As Keith Lee waited backstage at this year’s Royal Rumble in Houston, he wasn’t sure what to expect. The Texas native would be entering the event’s titular match at No. 13 — significant considering his winding path to WWE — and was about to share the ring with Brock Lesnar, marking one of the biggest moments of his career to that point.
Once his music hit and he stepped through the curtain, all of the uncertainty dissipated.
“I wasn’t sure the crowd would know me at all and 40,000 people exploded,” Lee told Yahoo Sports. “That moment kind of stands alone and tells the tale.”
Although he lasted just 212 seconds in the match, one thing was clear: After an arduous journey to WWE, Keith Lee was a bona fide star.
‘I followed my heart and not my brain’
Before he ever set foot in a professional wrestling ring, Lee was on a very different athletic path. Lee, who was born in Wichita Falls, Texas, was a redshirt defensive lineman at Texas A&M in the early 2000s. Despite being successful enough on the gridiron to earn his way to a high-level NCAA program, professional wrestling remained this itch he needed to scratch.
“I feel like my grandmother moved me with her love for the sport,” Lee said. “It’s something that grew in me and as it grew, even with my love for football, it overtook that to the point where I could no longer ignore it. With that being the case, I initially followed my heart and not my brain.”
Despite his natural size and athleticism Lee’s wrestling journey, which began in 2005, wasn’t an easy one. At the time Lee was trying to break in, it was hard for an athlete of his size not to get pigeonholed. Save for a few exceptions, “big men” generally had limited move sets and certain expectations attached to them. The only time most went to the top rope was for a ring-breaking superplex.
In fact, Lee tried out for WWE three times during a five-year period from 2008 to 2013, each time getting turned away from Vince McMahon’s company. Lee, nearly a decade removed from his decision to leave football for professional wrestling, began to question his place in the industry.
“One-hundred percent [I began to doubt whether or not I made the right move],” Lee said. “After the second no [in 2011], there came a point there where it started to creep in, and after the Performance Center opened up and I got a third no [in 2013], then I was pretty much ready to give wrestling up altogether and accept that I possibly made a mistake.”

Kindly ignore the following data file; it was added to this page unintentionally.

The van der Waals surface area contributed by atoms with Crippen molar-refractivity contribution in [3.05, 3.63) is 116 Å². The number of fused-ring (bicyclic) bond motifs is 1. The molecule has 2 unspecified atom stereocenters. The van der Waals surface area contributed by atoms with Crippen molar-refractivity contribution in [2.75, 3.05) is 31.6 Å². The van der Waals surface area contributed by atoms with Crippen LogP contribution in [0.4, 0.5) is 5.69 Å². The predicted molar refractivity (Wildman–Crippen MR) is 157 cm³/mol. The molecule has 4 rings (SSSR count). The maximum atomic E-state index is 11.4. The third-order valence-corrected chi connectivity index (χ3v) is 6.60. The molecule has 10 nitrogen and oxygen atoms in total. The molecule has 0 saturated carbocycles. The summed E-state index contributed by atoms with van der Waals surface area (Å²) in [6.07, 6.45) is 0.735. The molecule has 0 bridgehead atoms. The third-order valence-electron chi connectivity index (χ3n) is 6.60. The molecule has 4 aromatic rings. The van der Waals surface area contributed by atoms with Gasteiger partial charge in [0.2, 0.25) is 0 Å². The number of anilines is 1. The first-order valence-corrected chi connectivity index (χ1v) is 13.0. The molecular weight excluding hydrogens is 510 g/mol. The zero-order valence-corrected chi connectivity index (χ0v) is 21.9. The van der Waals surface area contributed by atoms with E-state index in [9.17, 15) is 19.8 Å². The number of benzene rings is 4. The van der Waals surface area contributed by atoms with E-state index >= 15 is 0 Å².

Lee credits William Regal, Jim Ross and the late Dusty Rhodes as key influences in keeping him motivated and involved in the industry, and as Lee traveled the independent circuit over the next few years, WWE continued to evolve, with its NXT brand turning into something very different than what fans were traditionally used to seeing on WWE programming.
NXT quickly became known as one of the best pure wrestling brands in the world, and with more of the focus on in-ring performance rather than having a specific “look,” it seemed only a matter of time before Lee found his way — finally — under the WWE umbrella.
“I’ve always been a confident individual,” Lee said. “I feel like all I’ve ever really required is an opportunity and a chance to break the door down for a lack of better term.”
Lee’s chance to break through eventually came when he signed with WWE in 2018. As Lee worked on the brand’s mid-card for the next year or so, fans would become acclimated with the giant who moved like a cruiserweight. Lee’s “Limitless” character quickly caught on with fans, who bought into his skill set as well as his entire persona.